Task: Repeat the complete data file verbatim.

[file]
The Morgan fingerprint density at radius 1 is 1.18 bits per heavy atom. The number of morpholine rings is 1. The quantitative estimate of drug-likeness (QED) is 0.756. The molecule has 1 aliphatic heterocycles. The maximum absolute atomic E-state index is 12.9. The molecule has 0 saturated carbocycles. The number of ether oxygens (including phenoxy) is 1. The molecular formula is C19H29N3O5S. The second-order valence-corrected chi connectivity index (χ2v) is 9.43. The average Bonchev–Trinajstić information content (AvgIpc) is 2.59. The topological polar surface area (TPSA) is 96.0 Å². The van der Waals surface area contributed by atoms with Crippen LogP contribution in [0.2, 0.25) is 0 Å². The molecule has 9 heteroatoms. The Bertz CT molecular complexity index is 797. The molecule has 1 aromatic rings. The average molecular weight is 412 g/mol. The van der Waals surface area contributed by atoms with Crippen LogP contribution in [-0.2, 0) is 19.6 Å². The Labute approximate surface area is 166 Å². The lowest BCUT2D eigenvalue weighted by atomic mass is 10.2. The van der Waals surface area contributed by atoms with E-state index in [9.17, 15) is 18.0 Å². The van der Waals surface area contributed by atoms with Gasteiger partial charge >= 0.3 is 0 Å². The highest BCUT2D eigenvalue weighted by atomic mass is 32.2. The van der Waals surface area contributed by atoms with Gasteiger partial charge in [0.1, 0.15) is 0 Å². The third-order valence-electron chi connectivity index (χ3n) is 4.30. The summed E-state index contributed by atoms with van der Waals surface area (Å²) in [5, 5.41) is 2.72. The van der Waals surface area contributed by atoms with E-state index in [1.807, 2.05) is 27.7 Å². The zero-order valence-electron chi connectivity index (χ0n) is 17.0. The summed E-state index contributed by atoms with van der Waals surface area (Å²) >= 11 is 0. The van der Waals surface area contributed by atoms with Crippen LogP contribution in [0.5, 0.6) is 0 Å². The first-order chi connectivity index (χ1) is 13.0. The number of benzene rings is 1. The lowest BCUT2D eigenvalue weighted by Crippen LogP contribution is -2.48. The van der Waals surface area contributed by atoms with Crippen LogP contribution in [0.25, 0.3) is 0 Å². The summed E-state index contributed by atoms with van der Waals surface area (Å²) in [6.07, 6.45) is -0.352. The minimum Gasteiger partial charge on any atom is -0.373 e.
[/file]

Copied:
The Morgan fingerprint density at radius 1 is 1.18 bits per heavy atom. The number of morpholine rings is 1. The quantitative estimate of drug-likeness (QED) is 0.756. The molecule has 1 aliphatic heterocycles. The maximum absolute atomic E-state index is 12.9. The molecule has 0 saturated carbocycles. The number of ether oxygens (including phenoxy) is 1. The molecular formula is C19H29N3O5S. The second-order valence-corrected chi connectivity index (χ2v) is 9.43. The average Bonchev–Trinajstić information content (AvgIpc) is 2.59. The topological polar surface area (TPSA) is 96.0 Å². The van der Waals surface area contributed by atoms with Crippen LogP contribution in [0.2, 0.25) is 0 Å². The molecule has 9 heteroatoms. The Bertz CT molecular complexity index is 797. The molecule has 1 aromatic rings. The average molecular weight is 412 g/mol. The van der Waals surface area contributed by atoms with Crippen LogP contribution in [-0.2, 0) is 19.6 Å². The Labute approximate surface area is 166 Å². The lowest BCUT2D eigenvalue weighted by atomic mass is 10.2. The van der Waals surface area contributed by atoms with E-state index in [9.17, 15) is 18.0 Å². The van der Waals surface area contributed by atoms with Gasteiger partial charge >= 0.3 is 0 Å². The highest BCUT2D eigenvalue weighted by atomic mass is 32.2. The van der Waals surface area contributed by atoms with Gasteiger partial charge in [0.1, 0.15) is 0 Å². The third-order valence-electron chi connectivity index (χ3n) is 4.30. The summed E-state index contributed by atoms with van der Waals surface area (Å²) in [5, 5.41) is 2.72. The van der Waals surface area contributed by atoms with E-state index in [1.807, 2.05) is 27.7 Å². The zero-order valence-electron chi connectivity index (χ0n) is 17.0. The summed E-state index contributed by atoms with van der Waals surface area (Å²) >= 11 is 0. The van der Waals surface area contributed by atoms with Crippen LogP contribution in [0.5, 0.6) is 0 Å². The first-order chi connectivity index (χ1) is 13.0. The number of benzene rings is 1. The lowest BCUT2D eigenvalue weighted by Crippen LogP contribution is -2.48. The van der Waals surface area contributed by atoms with Crippen LogP contribution in [0.25, 0.3) is 0 Å². The summed E-state index contributed by atoms with van der Waals surface area (Å²) in [6.07, 6.45) is -0.352. The minimum Gasteiger partial charge on any atom is -0.373 e.